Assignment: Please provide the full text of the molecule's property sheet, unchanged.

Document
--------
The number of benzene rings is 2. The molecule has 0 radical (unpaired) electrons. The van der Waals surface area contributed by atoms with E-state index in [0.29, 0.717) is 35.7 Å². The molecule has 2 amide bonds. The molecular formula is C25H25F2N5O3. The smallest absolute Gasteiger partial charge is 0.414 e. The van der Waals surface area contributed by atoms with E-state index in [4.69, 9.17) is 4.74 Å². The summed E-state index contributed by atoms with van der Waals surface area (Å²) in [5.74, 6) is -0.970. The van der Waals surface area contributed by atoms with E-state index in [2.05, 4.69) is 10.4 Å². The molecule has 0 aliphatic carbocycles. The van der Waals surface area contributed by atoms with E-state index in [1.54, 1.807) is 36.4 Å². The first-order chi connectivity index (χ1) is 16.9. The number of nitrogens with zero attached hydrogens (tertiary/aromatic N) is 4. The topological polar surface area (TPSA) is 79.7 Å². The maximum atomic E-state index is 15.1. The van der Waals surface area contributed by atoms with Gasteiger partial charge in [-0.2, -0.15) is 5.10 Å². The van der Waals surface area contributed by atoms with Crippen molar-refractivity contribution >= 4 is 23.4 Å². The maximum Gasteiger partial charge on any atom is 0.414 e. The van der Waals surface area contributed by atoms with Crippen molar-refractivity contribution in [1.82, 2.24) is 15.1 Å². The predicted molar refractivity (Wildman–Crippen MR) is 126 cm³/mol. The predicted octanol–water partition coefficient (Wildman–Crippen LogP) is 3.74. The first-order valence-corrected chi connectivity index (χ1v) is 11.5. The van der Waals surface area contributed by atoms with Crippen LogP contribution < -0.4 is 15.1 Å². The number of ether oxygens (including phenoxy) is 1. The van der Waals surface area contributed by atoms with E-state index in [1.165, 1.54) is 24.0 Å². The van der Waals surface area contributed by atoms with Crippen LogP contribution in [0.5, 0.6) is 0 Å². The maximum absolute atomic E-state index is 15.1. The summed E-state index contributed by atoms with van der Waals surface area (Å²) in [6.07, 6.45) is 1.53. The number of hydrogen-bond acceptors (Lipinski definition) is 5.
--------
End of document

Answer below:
The number of benzene rings is 2. The molecule has 0 radical (unpaired) electrons. The van der Waals surface area contributed by atoms with E-state index in [0.29, 0.717) is 35.7 Å². The molecule has 2 amide bonds. The molecular formula is C25H25F2N5O3. The smallest absolute Gasteiger partial charge is 0.414 e. The van der Waals surface area contributed by atoms with E-state index in [4.69, 9.17) is 4.74 Å². The summed E-state index contributed by atoms with van der Waals surface area (Å²) in [5.74, 6) is -0.970. The van der Waals surface area contributed by atoms with E-state index in [2.05, 4.69) is 10.4 Å². The molecule has 0 aliphatic carbocycles. The van der Waals surface area contributed by atoms with E-state index in [1.54, 1.807) is 36.4 Å². The first-order chi connectivity index (χ1) is 16.9. The number of nitrogens with zero attached hydrogens (tertiary/aromatic N) is 4. The topological polar surface area (TPSA) is 79.7 Å². The maximum atomic E-state index is 15.1. The van der Waals surface area contributed by atoms with Gasteiger partial charge in [-0.2, -0.15) is 5.10 Å². The van der Waals surface area contributed by atoms with Crippen molar-refractivity contribution >= 4 is 23.4 Å². The maximum Gasteiger partial charge on any atom is 0.414 e. The van der Waals surface area contributed by atoms with Crippen molar-refractivity contribution in [1.82, 2.24) is 15.1 Å². The predicted molar refractivity (Wildman–Crippen MR) is 126 cm³/mol. The predicted octanol–water partition coefficient (Wildman–Crippen LogP) is 3.74. The first-order valence-corrected chi connectivity index (χ1v) is 11.5. The van der Waals surface area contributed by atoms with Crippen LogP contribution < -0.4 is 15.1 Å². The number of ether oxygens (including phenoxy) is 1. The van der Waals surface area contributed by atoms with E-state index in [1.165, 1.54) is 24.0 Å². The van der Waals surface area contributed by atoms with Crippen LogP contribution in [0.5, 0.6) is 0 Å². The maximum absolute atomic E-state index is 15.1. The summed E-state index contributed by atoms with van der Waals surface area (Å²) in [6.07, 6.45) is 1.53. The number of hydrogen-bond acceptors (Lipinski definition) is 5.